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Re: st: iccvar
Nick Cox <firstname.lastname@example.org>
Re: st: iccvar
Wed, 12 Dec 2012 16:53:53 +0000
-iccvar- and -quickicc- are from SSC.
On Wed, Dec 12, 2012 at 4:03 PM, Robert Fornango
> -iccvar- produces the intraclass correlation coefficient (ICC) for a random
> intercept model after -xtmixed-. The ICC is the proportion of variation in
> the outcome that is attributable to differences between clusters. In this
> case, the ICC refers to the variation due to between patient differences in
> your data.
> However, the ICC can also be thought of as a measure of within-cluster
> correlation. For example, when there is no between-cluster heterogeneity,
> then there are no differences across patients, and observations do not
> cluster within patients. The ICC in this case would be 0. But, as the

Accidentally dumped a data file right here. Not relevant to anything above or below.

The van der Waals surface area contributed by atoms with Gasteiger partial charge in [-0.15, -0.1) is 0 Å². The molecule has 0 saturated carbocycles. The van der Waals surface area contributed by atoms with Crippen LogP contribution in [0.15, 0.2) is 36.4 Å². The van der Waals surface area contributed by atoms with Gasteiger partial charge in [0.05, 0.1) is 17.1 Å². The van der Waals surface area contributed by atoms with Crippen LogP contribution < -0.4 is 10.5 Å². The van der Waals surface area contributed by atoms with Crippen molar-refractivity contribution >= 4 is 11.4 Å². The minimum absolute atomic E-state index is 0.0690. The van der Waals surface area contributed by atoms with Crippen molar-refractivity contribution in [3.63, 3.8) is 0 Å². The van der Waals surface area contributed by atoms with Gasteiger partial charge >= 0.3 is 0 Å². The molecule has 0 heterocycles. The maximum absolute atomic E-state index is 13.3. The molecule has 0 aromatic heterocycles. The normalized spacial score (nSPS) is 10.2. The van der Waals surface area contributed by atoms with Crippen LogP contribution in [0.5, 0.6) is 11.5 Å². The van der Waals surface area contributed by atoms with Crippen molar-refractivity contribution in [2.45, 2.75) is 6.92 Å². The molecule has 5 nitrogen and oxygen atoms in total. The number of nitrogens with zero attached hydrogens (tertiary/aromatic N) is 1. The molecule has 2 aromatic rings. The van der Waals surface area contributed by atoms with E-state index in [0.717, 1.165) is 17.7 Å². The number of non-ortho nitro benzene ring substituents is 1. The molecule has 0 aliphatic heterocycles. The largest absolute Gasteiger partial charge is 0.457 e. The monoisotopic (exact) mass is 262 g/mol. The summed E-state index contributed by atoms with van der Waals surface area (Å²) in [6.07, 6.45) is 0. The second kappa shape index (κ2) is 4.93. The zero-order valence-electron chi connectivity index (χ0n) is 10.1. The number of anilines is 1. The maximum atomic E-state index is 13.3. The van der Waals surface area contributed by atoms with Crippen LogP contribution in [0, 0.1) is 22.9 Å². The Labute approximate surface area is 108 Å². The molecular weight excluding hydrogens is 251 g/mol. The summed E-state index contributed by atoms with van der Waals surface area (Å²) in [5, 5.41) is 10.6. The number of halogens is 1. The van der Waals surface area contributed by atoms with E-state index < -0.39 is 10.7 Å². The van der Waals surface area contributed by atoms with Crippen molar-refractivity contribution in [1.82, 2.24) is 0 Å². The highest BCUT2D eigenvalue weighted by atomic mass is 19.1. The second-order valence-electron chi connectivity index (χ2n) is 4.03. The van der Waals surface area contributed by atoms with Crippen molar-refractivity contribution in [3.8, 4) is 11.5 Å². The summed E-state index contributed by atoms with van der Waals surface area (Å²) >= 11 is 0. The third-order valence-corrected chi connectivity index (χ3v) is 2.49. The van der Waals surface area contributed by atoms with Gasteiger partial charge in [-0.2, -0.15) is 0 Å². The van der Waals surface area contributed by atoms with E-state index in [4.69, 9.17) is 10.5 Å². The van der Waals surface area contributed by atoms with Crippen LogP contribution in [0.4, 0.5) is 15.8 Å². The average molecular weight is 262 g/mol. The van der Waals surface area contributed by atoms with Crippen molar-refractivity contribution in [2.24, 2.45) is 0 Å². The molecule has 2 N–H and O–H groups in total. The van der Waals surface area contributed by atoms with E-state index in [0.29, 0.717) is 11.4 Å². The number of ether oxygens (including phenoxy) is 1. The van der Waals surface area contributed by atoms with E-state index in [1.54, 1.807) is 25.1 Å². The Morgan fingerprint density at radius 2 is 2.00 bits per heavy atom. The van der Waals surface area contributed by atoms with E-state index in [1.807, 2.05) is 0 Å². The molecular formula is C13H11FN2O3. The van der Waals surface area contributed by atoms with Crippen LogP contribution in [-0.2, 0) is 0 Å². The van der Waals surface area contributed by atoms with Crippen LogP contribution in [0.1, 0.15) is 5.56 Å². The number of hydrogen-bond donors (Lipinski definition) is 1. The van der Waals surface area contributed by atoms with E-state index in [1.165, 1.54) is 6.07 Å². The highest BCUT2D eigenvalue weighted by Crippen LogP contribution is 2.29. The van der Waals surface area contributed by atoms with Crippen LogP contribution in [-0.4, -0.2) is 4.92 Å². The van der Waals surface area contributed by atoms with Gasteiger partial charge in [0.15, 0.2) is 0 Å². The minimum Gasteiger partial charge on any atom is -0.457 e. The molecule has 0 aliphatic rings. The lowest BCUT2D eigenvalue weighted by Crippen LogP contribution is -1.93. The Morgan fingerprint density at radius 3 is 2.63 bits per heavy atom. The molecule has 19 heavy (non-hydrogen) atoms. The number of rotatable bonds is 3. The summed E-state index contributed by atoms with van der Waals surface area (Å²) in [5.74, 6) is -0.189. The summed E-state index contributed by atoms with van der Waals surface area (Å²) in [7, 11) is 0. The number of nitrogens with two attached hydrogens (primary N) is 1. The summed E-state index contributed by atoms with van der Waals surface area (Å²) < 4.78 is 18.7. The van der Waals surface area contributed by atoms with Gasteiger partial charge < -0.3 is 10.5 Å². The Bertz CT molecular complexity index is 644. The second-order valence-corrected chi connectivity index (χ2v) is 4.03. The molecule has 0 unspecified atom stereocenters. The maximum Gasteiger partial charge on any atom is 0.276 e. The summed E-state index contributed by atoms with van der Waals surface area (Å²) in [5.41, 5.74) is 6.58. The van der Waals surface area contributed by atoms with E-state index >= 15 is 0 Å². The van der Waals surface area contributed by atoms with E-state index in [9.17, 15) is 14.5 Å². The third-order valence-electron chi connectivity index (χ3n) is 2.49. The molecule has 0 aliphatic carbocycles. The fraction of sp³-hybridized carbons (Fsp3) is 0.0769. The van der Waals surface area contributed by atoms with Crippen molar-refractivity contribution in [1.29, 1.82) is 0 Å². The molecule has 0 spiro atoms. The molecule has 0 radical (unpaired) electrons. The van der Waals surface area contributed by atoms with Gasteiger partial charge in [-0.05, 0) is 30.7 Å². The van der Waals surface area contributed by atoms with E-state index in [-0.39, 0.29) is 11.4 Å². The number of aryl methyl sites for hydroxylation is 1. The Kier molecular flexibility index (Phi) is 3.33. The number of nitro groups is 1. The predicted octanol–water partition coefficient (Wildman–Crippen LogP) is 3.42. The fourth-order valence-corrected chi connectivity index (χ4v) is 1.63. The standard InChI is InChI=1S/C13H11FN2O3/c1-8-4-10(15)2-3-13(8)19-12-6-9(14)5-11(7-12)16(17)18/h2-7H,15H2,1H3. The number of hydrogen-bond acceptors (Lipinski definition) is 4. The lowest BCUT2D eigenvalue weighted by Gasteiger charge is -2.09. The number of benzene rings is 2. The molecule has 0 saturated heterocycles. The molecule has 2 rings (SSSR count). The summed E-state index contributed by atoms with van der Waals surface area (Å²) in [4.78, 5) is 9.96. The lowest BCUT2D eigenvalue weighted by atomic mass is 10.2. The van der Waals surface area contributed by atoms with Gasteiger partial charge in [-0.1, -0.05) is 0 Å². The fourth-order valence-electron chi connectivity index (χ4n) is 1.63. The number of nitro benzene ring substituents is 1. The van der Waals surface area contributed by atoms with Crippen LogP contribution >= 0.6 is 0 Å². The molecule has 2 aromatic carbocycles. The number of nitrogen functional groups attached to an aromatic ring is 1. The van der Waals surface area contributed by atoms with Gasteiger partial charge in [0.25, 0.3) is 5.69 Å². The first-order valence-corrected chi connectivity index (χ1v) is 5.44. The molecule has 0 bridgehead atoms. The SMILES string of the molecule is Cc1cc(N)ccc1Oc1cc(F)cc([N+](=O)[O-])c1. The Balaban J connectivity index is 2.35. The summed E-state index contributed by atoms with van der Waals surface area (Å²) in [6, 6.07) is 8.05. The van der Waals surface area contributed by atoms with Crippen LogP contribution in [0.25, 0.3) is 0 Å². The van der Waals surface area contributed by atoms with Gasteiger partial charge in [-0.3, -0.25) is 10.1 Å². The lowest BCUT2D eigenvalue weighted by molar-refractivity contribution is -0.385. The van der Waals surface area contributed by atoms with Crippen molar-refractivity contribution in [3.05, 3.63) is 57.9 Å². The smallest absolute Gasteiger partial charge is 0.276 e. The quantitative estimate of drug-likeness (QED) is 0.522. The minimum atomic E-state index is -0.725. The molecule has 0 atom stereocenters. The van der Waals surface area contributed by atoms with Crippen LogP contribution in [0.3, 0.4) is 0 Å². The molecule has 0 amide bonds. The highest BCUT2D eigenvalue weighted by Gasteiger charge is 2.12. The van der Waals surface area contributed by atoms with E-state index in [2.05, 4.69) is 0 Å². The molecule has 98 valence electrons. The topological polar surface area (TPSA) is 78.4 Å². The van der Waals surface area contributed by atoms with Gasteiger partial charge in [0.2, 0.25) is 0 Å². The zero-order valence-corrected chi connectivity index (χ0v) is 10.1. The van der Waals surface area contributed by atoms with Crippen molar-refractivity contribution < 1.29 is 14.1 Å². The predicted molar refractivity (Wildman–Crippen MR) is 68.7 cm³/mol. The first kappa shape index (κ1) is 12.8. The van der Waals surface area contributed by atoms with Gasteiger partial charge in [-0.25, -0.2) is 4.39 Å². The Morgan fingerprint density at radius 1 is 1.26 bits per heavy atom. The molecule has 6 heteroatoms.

> between-patient differences increase, so does the correlation of values
> within patients, and the ICC increases as well.
> The ICC is not the same as Pearson's r, as it calculates the covariance
> between pairs of observations using the model estimates for the mean (B),
> and standard deviations sd_(cons) and sd_(Residual). Pearson's r would be
> calculated by obtaining the sample means and standard deviations for
> different time points (in your case) to compute the covariance. Obviously,
> if you wanted a strict Pearson's correlation, you could -reshape- your data
> into wide format and obtain the correlation of observations across time
> I recommend pp.58-61 in:
> Rabe-Hesketh, Sophia, and Anders Skrondal. 2008. Multilevel and Longitudinal
> Modeling Using Stata. 2nd Edition. College Station: Stata Press.
> The third edition of this text was released in 2012. While I'm sure the
> discussion is likely to be the same on this topic, I am unsure of the page
> As a final note on -iccvar-: please be aware that the command only estimates
> the ICC for random intercept models, up to 4 levels. If you have a random
> intercept and random slope model, you should use -quickicc-, also by Eric C
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